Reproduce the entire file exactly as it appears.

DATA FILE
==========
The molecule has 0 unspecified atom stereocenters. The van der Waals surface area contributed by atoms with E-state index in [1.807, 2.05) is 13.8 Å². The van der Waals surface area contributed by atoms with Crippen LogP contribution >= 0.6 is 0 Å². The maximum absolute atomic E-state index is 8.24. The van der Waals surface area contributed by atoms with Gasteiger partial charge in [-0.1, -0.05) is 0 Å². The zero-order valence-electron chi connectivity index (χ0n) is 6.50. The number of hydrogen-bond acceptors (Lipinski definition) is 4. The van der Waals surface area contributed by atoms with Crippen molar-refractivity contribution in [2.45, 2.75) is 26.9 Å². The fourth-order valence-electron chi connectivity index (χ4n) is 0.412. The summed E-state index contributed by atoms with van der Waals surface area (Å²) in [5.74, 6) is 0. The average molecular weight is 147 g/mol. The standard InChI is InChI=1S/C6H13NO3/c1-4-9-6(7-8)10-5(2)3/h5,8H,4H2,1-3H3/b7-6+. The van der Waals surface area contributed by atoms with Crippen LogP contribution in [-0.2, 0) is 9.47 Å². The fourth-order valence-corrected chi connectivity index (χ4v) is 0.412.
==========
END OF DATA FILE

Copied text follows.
The molecule has 0 unspecified atom stereocenters. The van der Waals surface area contributed by atoms with E-state index in [1.807, 2.05) is 13.8 Å². The van der Waals surface area contributed by atoms with Crippen LogP contribution >= 0.6 is 0 Å². The maximum absolute atomic E-state index is 8.24. The van der Waals surface area contributed by atoms with Gasteiger partial charge in [-0.1, -0.05) is 0 Å². The zero-order valence-electron chi connectivity index (χ0n) is 6.50. The number of hydrogen-bond acceptors (Lipinski definition) is 4. The van der Waals surface area contributed by atoms with Crippen molar-refractivity contribution in [2.45, 2.75) is 26.9 Å². The fourth-order valence-electron chi connectivity index (χ4n) is 0.412. The summed E-state index contributed by atoms with van der Waals surface area (Å²) in [5.74, 6) is 0. The average molecular weight is 147 g/mol. The standard InChI is InChI=1S/C6H13NO3/c1-4-9-6(7-8)10-5(2)3/h5,8H,4H2,1-3H3/b7-6+. The van der Waals surface area contributed by atoms with Crippen LogP contribution in [-0.2, 0) is 9.47 Å². The fourth-order valence-corrected chi connectivity index (χ4v) is 0.412.